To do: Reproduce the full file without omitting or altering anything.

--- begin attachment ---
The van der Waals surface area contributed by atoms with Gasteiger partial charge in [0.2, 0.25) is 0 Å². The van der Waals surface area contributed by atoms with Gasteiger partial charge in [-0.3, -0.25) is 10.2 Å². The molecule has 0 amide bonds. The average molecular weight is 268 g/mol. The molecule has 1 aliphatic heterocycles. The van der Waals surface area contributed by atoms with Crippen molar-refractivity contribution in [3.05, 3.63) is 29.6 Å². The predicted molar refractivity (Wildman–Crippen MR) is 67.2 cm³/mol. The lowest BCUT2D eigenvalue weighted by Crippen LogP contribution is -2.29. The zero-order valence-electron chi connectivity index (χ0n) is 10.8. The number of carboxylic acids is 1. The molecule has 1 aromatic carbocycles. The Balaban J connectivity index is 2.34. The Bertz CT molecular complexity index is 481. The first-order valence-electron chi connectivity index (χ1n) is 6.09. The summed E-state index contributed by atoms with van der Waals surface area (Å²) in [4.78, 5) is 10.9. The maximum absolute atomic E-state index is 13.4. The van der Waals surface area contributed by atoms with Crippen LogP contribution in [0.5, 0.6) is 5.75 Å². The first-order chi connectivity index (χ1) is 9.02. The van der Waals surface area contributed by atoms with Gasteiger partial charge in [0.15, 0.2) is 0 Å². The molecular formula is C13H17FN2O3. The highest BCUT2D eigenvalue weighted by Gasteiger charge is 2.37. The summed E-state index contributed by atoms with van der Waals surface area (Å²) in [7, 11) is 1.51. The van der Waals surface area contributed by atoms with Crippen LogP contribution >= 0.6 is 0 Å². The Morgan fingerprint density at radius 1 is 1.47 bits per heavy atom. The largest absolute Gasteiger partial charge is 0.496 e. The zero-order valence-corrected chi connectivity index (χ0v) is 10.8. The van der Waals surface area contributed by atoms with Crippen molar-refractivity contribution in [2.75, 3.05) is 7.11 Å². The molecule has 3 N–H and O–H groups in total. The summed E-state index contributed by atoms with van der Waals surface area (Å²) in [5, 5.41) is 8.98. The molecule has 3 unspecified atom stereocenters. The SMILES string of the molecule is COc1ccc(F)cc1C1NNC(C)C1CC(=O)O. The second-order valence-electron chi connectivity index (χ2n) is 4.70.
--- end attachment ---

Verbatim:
The van der Waals surface area contributed by atoms with Gasteiger partial charge in [0.2, 0.25) is 0 Å². The van der Waals surface area contributed by atoms with Gasteiger partial charge in [-0.3, -0.25) is 10.2 Å². The molecule has 0 amide bonds. The average molecular weight is 268 g/mol. The molecule has 1 aliphatic heterocycles. The van der Waals surface area contributed by atoms with Crippen molar-refractivity contribution in [3.05, 3.63) is 29.6 Å². The predicted molar refractivity (Wildman–Crippen MR) is 67.2 cm³/mol. The lowest BCUT2D eigenvalue weighted by Crippen LogP contribution is -2.29. The zero-order valence-electron chi connectivity index (χ0n) is 10.8. The number of carboxylic acids is 1. The molecule has 1 aromatic carbocycles. The Balaban J connectivity index is 2.34. The Bertz CT molecular complexity index is 481. The first-order valence-electron chi connectivity index (χ1n) is 6.09. The summed E-state index contributed by atoms with van der Waals surface area (Å²) in [4.78, 5) is 10.9. The maximum absolute atomic E-state index is 13.4. The van der Waals surface area contributed by atoms with Crippen LogP contribution in [0.5, 0.6) is 5.75 Å². The first-order chi connectivity index (χ1) is 9.02. The van der Waals surface area contributed by atoms with Gasteiger partial charge in [0.15, 0.2) is 0 Å². The molecular formula is C13H17FN2O3. The highest BCUT2D eigenvalue weighted by Gasteiger charge is 2.37. The summed E-state index contributed by atoms with van der Waals surface area (Å²) in [7, 11) is 1.51. The van der Waals surface area contributed by atoms with Crippen LogP contribution >= 0.6 is 0 Å². The Morgan fingerprint density at radius 1 is 1.47 bits per heavy atom. The largest absolute Gasteiger partial charge is 0.496 e. The zero-order valence-corrected chi connectivity index (χ0v) is 10.8. The van der Waals surface area contributed by atoms with Crippen molar-refractivity contribution in [2.75, 3.05) is 7.11 Å². The molecule has 3 N–H and O–H groups in total. The summed E-state index contributed by atoms with van der Waals surface area (Å²) in [5, 5.41) is 8.98. The molecule has 3 unspecified atom stereocenters. The SMILES string of the molecule is COc1ccc(F)cc1C1NNC(C)C1CC(=O)O. The second-order valence-electron chi connectivity index (χ2n) is 4.70.